No, it wouldn’t be the full marathon experience. But it would be a lot better than staying home, cleaning the bathroom or raking leaves and thinking dark thoughts about everyone else having fun in Columbus.

Sometimes, a little is better than nothing.

And I already paid $75 or $80 for a race entry. And the T-shirt.

Yep, that was months ago, when I was healthy. Then things got ugly, and I screwed up the IT band on my right leg and was MIA for months.

But now, I’m back on my feet. I’m running again and having fun. This morning, I went out for an easy three-miler and surprised myself by finishing it at an 8:10 pace. Tomorrow, I’ll go a little longer.

I’m pretty sure running nine miles is within the realm of possibility. So why shouldn’t I go to Columbus?

Well, finding a hotel room at this point could be a problem. But yesterday, I got in touch with my buddy Kevin, who is also registered for Columbus. He generously offered to let me share his hotel room.

What a guy. Kevin is planning to run a marathon for a PR — 3:20 or something like that. He’ll probably get to the finish line about an hour after I wrap up my race. And I’ll be there to cheer him on.

Marathons are supposed to be like that: fun, challenging, exhilarating.

So let’s do it. Next stop: Columbus, for a marathon expo, pasta dinner and a race through a great town.

I won’t run 26.2 miles this time. I won’t cross the finish line.

But next time, I will.

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Finally, back at the races!

Posted in Uncategorized on October 2, 2010 by Trail Boy

Oh man, what a feeling. Today I ran my first race in nearly five months.

I was overdue, brother. Waaaaaay overdue.

This has been the longest stretch, by far, that I’ve gone without a race, in years and years. I guess a leg injury will do that to you. Especially one of the worst kinds of leg injuries, an iliotibial band flare-up.

In the last few weeks, my leg has been feeling better and better. I’ve been running slowly almost every morning, about three miles.

Yep, I felt ready for a short race.

I chose an old favorite — “Hit the Bricks,” a five-mile road race in Zionsville, Indiana, about a half-hour west of my home. I ran this race last year, finishing in 35:01, or 7:00 a mile. That was good enough for a second-place finish in my age group.

But that was last year, when I was healthy.

Today, my goal today would be much more modest. I just wanted to finish in one piece without collapsing, and without climbing into an ambulance.

And if I could finish faster than a 9-minute pace, I would be happy.

I went to bed last night excited. It’s been so long!

I woke up today before sunrise. I felt as giddy as a marathoner on the big day. I gobbled down a light breakfast and hopped in the car.

After driving in the dark for 25 minutes, I arrived at the race site in time to watch the organizers set up the finish line.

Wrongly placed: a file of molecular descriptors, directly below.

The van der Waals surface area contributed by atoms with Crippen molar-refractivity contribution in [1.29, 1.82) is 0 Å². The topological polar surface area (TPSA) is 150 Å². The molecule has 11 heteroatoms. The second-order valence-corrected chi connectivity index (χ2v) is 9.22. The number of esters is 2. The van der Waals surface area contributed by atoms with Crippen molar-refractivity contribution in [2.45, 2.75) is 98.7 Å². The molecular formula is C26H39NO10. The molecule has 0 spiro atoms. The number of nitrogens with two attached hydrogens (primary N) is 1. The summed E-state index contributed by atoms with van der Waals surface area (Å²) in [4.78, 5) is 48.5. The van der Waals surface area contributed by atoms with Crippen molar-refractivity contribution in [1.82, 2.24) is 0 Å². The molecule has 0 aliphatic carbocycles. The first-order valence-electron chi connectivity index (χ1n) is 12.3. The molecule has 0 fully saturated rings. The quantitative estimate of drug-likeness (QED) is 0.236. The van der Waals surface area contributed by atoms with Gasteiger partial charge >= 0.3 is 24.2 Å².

Then I went inside the high school and checked out the course map. (You can see the map is from last year, but it’s the exact same course, a mix of roads and a bike path.)

I went inside the high scool, plunked down my $23 and got a packet. After pinning on my number and attaching my chip, I headed over to the starting line. It was a small field, maybe 100 runners and walkers, plus another 40 or 50 for a sister race, a three-miler.

A few minutes after 8:00, the race director counted down from fiv and then we took off. I started my watch. We trotted out of the parking lot, down a neighborhood street, through a subdivision, around an elementary school, and then onto the bike path.

The weather was nearly perfect: cool temps, cloudy skies, and a slight drizzle.

I was still carrying my camera, so I decided to take a few shots while I was running. (Yes, while running. That might explain the blury shots.)

After a few miles on the bike path, we headed back onto the roads. This time, the surface was brick — hence the name “Hit the Bricks.” The town was pretty quiet — very little traffic or hustle and bustle.

I was running a little faster than I expected. I had been hoping to do a 9-minute pace — nothing too radical, following a long layoff.

But my mile splits were better than I hoped.

Mile 1 — 7:51

Mile 2 — 7:50

Mile 3 –7:44

Mile 4 — 7:33 (downhill)

Mile 5 — 8:12 (uphill)

At the finish, I hit my watch and noted the time — 39:11, for an average pace of 7:50 a mile.

Yahoooo! I finished in one piece and beat my goal time by more than a minute a mile.

Look at that smile. I look like I just qualified for Boston. And to tell the truth, that’s about how happy I felt.

Yep,  it felt great to be back on my feet. Sitting around for months, icing my leg and doing stretches, has been no fun. Being back in the action is just the medicine I needed.

Then I wandered back to the building. I noticed that the race organizers were an efficient bunch. The first wave of results were already posted in the window.

I felt this was a big turning point. Now I can pick out a few longer races over the next month or two.

Then I noticed another sign in the window.  Yep, I’m optimistic about the rest of the season.


Like father, like son

After my race, I changed, grabbed a banana, and headed back to my car. It was time for the second race of the morning.

But this time, I would be a spectator.

Son #2, Jake, was running a 3K with his middle school, at a big county meet about a half-hour away, at Ben Davis High School.

By now, the skies had opened up, and things were getting very wet.

I arrived in time to lots of umbrellas and a soaking race course. The school tentswere filled with water.

I watched the girls race get under way, then waited patiently another half-hour for Jake’s race to start.


Finally, it was time. The boys gathered around the starting line as a cold, heavy rain fell on them. I’m sure they were shivering, and couldn’t wait to get started.

Finally, at 11:00, the gun went off, and the boys got moving.

Go, Jake! Pass that kid in blue!

Now finish strong, buddy!

Jake did finish strong, setting a new PR by about 10 seconds, finishing just under 13 minutes.

Then we dried off and drove home. We were all smiles and good cheer, looking forward to the next race.

I really don’t know which of us was happier.